The Boogeyman is a scream-filled reflection on grief

The Boogeyman - Courtesy 20th Century Studios
The Boogeyman - Courtesy 20th Century Studios /

The Boogeyman is a film based on the Stephen King short story of the same name from his early collection of short stories Night Shift. Rob Savage, best known for Host, took on this adaptation that stars Sophie Thatcher (Yellowjackets) as Sadie, a young and grief strapped teen dealing with the sudden loss of her mother in a car accident. Her father Will, played by Chris Messina (Air), is emotionally absent and distant and her little sister Sawyer, played by Vivien Lyra Blair, is very young and processing in her own way. As the grief and negative emotion bubbles to the surface, their home is visited by Lester Billings, a man whose family was the victim of what he describes as a supernatural creature who thrives in the darkness. Now, Sadie is left to grieve while grappling with the reality of a dark creature taking slow hold over her broken home.

The Boogeyman – Courtesy 20th Century Studios
The Boogeyman – Courtesy 20th Century Studios /

The Boogeyman is a fright-filled movie about a family dealing with some sort of supernatural entity at its core and let’s be honest, that is not a reinvention of the wheel. However, under the top layer, this film is truly a sobering look on the sudden grieving process and how it can affect everyone in a family differently. The Boogeyman in the film thrives in the darkness, and grief and depression do too. It’s a beautiful parallel painted by director Rob Savage that illustrates the painful and lonely dredge through the real world after the loss of someone important to you. After losing someone close to me in the last year personally, Savage was able to convey those moments of solitude where grief sneaks up on you and festers in the dark recesses of your reality. The raw and honest emotion packed carefully in to every fiber of this film was the secret sauce that elevated The Boogeyman to a different level then many films similar to it.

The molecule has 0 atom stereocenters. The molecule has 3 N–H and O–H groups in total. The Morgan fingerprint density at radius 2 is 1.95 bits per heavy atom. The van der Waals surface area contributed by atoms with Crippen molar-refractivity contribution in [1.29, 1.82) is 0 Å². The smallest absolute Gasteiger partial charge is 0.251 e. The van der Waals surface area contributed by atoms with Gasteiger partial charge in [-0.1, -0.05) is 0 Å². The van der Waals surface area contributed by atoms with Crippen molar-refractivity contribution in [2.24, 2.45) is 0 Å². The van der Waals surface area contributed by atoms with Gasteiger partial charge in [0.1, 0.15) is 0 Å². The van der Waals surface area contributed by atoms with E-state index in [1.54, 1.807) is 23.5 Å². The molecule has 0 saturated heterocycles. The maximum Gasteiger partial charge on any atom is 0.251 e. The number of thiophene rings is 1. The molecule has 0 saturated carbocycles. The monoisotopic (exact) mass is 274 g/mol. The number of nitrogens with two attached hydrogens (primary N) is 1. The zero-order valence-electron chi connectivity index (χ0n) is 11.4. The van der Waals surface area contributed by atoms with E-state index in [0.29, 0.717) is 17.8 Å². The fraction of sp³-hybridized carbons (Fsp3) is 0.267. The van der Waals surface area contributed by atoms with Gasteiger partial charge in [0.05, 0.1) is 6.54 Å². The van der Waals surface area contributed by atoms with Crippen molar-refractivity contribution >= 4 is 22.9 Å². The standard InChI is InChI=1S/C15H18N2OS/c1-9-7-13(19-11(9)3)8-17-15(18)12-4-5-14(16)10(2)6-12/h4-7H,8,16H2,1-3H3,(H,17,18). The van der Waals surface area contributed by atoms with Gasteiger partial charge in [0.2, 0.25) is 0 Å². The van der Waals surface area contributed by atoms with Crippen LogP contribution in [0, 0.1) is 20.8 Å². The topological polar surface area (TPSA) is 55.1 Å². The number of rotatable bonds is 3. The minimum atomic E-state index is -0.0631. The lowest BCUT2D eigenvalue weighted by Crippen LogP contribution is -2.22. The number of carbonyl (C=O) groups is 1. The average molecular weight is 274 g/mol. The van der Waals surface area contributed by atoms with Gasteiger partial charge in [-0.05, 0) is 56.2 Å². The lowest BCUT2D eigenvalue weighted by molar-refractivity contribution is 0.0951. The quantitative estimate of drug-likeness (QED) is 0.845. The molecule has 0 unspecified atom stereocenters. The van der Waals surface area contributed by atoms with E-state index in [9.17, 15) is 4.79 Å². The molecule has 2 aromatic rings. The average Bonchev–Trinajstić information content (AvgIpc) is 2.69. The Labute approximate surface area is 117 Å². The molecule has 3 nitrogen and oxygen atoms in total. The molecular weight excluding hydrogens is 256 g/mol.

Viven Lyra Blair is hilarious and delivers an effortless performance in The Boogeyman

Sophie Thatcher had an excellent performance as Sadie, our main character. She was tasked with being the brunt of the emotional force and executed it flawlessly. However, the heart and soul of The Boogeyman came from Vivien Lyra Blair in her portrayal of Sawyer. She was the levity and comedic relief throughout that we needed with such heavy material and she didn’t waste a single line without making the audience smile or laugh. Chris Messina and Marin Ireland both turned in solid supporting performances as well, with Messina playing the grounded and stoic Will Harper very effectively. David Dastmalchian also maximizes every minute of his screen time with his chilling and creepy portrayal of Lester Billings.

The Boogeyman – Courtesy 20th Century Studios
The Boogeyman – Courtesy 20th Century Studios /

As a sucker for a great creature-feature, I loved the technical design on The Boogeyman himself. He looked horrifying and they experimented with some wild tricks and quirks with him as well. The borderline Lovecraftian ethereal nature of the creature made it unique and fresh. As always with creature films like this, the tightrope walk is tricky to balance showing the creature enough but not too much. The gold standard has historically been classic Jaws, showing the creature just enough but never too much for the audience to not be shocked when they see him. The Boogeyman does lean a bit too much into visually showing the creature and by the final act, the audience is almost used to seeing him, lessening that third act’s effectiveness every so slightly. Coupled with some cheesy high school friend moments and some slow moving portions, there are flaws with The Boogeyman. However, it does wrap a neat bow around the story in the final act and effectively executes a great spin on a classic King tale.

Ultimately, there is a ton to love about the newest edition to the unofficial Stephen King Cinematic Universe. A deep and somehow still terrifying reflection on the grieving process and the horrors that go along with it, The Boogeyman will speak to many people on an emotional level. Coupled with well-crafted technical elements and stellar performances across the board, The Boogeyman is a must for your summer viewing list and will find its way on many horror lovers screens every spooky season.

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